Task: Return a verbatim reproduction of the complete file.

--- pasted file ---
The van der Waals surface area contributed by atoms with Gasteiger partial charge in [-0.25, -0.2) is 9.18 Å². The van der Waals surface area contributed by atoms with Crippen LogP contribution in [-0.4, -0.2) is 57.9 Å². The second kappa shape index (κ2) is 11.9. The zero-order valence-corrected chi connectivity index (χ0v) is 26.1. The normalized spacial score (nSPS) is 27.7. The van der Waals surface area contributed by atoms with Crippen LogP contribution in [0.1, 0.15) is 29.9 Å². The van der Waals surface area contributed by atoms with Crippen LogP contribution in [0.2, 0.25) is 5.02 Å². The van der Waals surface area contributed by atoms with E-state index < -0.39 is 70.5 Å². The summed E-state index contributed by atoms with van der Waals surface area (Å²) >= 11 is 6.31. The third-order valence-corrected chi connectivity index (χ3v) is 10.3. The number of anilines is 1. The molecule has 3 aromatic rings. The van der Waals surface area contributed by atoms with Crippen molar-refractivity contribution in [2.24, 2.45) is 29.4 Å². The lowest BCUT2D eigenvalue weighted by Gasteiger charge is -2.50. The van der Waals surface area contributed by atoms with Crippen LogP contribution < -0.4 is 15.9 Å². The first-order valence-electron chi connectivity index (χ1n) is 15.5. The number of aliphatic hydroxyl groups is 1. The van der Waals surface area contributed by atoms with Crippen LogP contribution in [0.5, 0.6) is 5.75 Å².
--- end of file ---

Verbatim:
The van der Waals surface area contributed by atoms with Gasteiger partial charge in [-0.25, -0.2) is 9.18 Å². The van der Waals surface area contributed by atoms with Crippen LogP contribution in [-0.4, -0.2) is 57.9 Å². The second kappa shape index (κ2) is 11.9. The zero-order valence-corrected chi connectivity index (χ0v) is 26.1. The normalized spacial score (nSPS) is 27.7. The van der Waals surface area contributed by atoms with Crippen LogP contribution in [0.1, 0.15) is 29.9 Å². The van der Waals surface area contributed by atoms with Crippen LogP contribution in [0.2, 0.25) is 5.02 Å². The van der Waals surface area contributed by atoms with E-state index < -0.39 is 70.5 Å². The summed E-state index contributed by atoms with van der Waals surface area (Å²) >= 11 is 6.31. The third-order valence-corrected chi connectivity index (χ3v) is 10.3. The number of anilines is 1. The molecule has 3 aromatic rings. The van der Waals surface area contributed by atoms with Crippen molar-refractivity contribution in [2.24, 2.45) is 29.4 Å². The lowest BCUT2D eigenvalue weighted by Gasteiger charge is -2.50. The van der Waals surface area contributed by atoms with Crippen LogP contribution < -0.4 is 15.9 Å². The first-order valence-electron chi connectivity index (χ1n) is 15.5. The number of aliphatic hydroxyl groups is 1. The van der Waals surface area contributed by atoms with Crippen LogP contribution in [0.5, 0.6) is 5.75 Å².